A pastor once had a plaque on his desk that read, “Be kind. For every person you meet is fighting a hard battle”.
Kindness is a commodity that seems a rare thing in today’s society. It probably is, but the lack of it might come more under the heading of thoughtlessness. However, in the end, both amount to the same thing. Oh, don’t get me wrong. Acts of kindness are still around, it’s just that they’ve been downsized. You have to look harder for them. There’s a whole Net out there that avid kindness-seekers crawl over just to find tidbits.
On the TV screen, I see streams of people on city streets talking and gesticulating, fingers rapping out messages — to other people, yes, but not the ones they are walking beside, even though they might be friends or family.
As the world gets smaller and smaller, and our horizons get larger and larger, it’s as if our collective souls are sucked into gadgets and people simply get in our way. Conversation has been relegated to texting. Character has been e-traded for “total, instant gratification”.
If we want to see more acts of kindness, maybe we should step out of that flowing stream of humanity for a moment. Instead of searching for those “random acts” on the internet, maybe we should look for them inside our own selves. Perhaps we should pay more attention to those around us. Maybe that person beside you longs for eye contact, a spoken word, a whole five minutes set aside without some cell phone theme music interrupting.
Maybe we should notice there are needs going begging around us — a mother with children and a shopping cart struggling with a door; the elderly or handicapped having difficulty with high shelves in the grocery store; someone, yes, even a stranger, who looks like he might need a smile, or a nod, or a wave. Something that says, “Hey. I see you. I know you’re alive. There’s hope.” Remember the guy in New York City who dared to walk down the street wearing a placard that read, “Hug me”?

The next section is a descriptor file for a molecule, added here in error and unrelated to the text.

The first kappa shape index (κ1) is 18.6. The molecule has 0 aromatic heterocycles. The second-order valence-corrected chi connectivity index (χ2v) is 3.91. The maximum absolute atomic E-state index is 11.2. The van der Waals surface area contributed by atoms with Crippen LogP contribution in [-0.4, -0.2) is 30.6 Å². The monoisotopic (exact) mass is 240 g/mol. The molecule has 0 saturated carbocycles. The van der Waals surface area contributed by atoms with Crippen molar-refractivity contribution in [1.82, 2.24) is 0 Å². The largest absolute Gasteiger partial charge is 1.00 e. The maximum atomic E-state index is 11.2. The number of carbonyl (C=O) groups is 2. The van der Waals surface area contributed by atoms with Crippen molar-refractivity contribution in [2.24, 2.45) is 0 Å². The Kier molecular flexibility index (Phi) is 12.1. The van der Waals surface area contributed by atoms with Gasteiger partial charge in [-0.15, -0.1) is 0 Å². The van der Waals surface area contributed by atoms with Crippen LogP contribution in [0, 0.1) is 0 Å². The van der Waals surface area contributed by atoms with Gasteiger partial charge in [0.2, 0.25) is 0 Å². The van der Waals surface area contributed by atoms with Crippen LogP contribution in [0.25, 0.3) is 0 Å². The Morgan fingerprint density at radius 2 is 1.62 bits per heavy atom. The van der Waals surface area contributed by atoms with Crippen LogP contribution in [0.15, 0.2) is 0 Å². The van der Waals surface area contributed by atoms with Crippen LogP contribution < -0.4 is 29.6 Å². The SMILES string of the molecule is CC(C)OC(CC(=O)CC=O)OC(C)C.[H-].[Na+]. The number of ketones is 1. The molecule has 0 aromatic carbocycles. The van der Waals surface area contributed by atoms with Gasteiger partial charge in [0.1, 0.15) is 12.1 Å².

Compassion is the yeast of the soul. Just a pinch and it will expand, break the bonds that wrap us up into small, tight, uncaring packages, and feed those around us. Jesus knew it well. In Matthew 25 he acknowledged the compassion of the righteous who fed him when he was hungry, gave him a drink when he was thirsty, welcomed him when he was a stranger, clothed him when he was naked, visited him when he was sick, and came to him when he was in prison. When did we do all these things? they asked, puzzled. And he answered, “As you did it to the least of these, my brothers, you did it unto me.”
In a poem called “Renascence”, by Edna St. Vincent Millay, there are some verses that help me understand the empathy of compassion. I don’t claim to understand the whole poem, but I stake a claim on those lines that I feel I do. Here are those verses:
“A man was starving in Capri;
He moved his eyes and looked at me;
I felt his gaze, I heard his moan,
And knew his hunger as my own.
I saw at sea a great fog bank
Between two ships that struck and sank;
A thousand screams the heavens smote;
And every scream tore through my throat.
No hurt I did not feel, no death
That was not mine; mine each last breath
That, crying, met an answering cry
From the compassion that was I.
. . . The world stands out on either side
No wider than the heart is wide;
Above the world is stretched the sky, –
No higher than the soul is high.
The heart can push the sea and land
Farther away on either hand;
The soul can split the sky in two,
And let the face of God shine through.
But East and West will pinch the heart
That cannot keep them pushed apart;
And he whose soul is flat – the sky
Will cave in on him by and by.”
“Be kind. For everybody you meet is fighting a hard battle.”